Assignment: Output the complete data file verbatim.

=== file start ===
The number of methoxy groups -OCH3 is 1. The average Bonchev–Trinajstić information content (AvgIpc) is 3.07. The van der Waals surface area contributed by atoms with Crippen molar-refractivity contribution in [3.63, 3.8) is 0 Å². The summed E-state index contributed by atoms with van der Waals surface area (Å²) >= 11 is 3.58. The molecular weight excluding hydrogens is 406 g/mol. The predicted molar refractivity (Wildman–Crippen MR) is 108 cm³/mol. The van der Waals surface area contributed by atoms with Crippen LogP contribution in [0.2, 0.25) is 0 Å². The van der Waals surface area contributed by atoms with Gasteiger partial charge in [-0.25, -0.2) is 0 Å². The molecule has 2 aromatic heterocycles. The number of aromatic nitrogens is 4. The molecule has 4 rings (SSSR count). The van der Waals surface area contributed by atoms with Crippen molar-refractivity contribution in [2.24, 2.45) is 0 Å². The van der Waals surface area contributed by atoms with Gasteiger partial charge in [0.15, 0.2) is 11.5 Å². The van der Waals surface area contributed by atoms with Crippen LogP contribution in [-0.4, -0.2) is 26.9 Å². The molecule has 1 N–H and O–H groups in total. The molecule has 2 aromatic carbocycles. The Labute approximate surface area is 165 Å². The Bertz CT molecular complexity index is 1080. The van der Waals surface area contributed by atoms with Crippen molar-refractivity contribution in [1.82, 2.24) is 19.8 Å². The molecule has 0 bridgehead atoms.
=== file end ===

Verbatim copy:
The number of methoxy groups -OCH3 is 1. The average Bonchev–Trinajstić information content (AvgIpc) is 3.07. The van der Waals surface area contributed by atoms with Crippen molar-refractivity contribution in [3.63, 3.8) is 0 Å². The summed E-state index contributed by atoms with van der Waals surface area (Å²) >= 11 is 3.58. The molecular weight excluding hydrogens is 406 g/mol. The predicted molar refractivity (Wildman–Crippen MR) is 108 cm³/mol. The van der Waals surface area contributed by atoms with Crippen LogP contribution in [0.2, 0.25) is 0 Å². The van der Waals surface area contributed by atoms with Gasteiger partial charge in [-0.25, -0.2) is 0 Å². The molecule has 2 aromatic heterocycles. The number of aromatic nitrogens is 4. The molecule has 4 rings (SSSR count). The van der Waals surface area contributed by atoms with Crippen molar-refractivity contribution in [2.24, 2.45) is 0 Å². The van der Waals surface area contributed by atoms with Gasteiger partial charge in [0.15, 0.2) is 11.5 Å². The van der Waals surface area contributed by atoms with Crippen LogP contribution in [-0.4, -0.2) is 26.9 Å². The molecule has 1 N–H and O–H groups in total. The molecule has 2 aromatic carbocycles. The Labute approximate surface area is 165 Å². The Bertz CT molecular complexity index is 1080. The van der Waals surface area contributed by atoms with Crippen molar-refractivity contribution in [1.82, 2.24) is 19.8 Å². The molecule has 0 bridgehead atoms.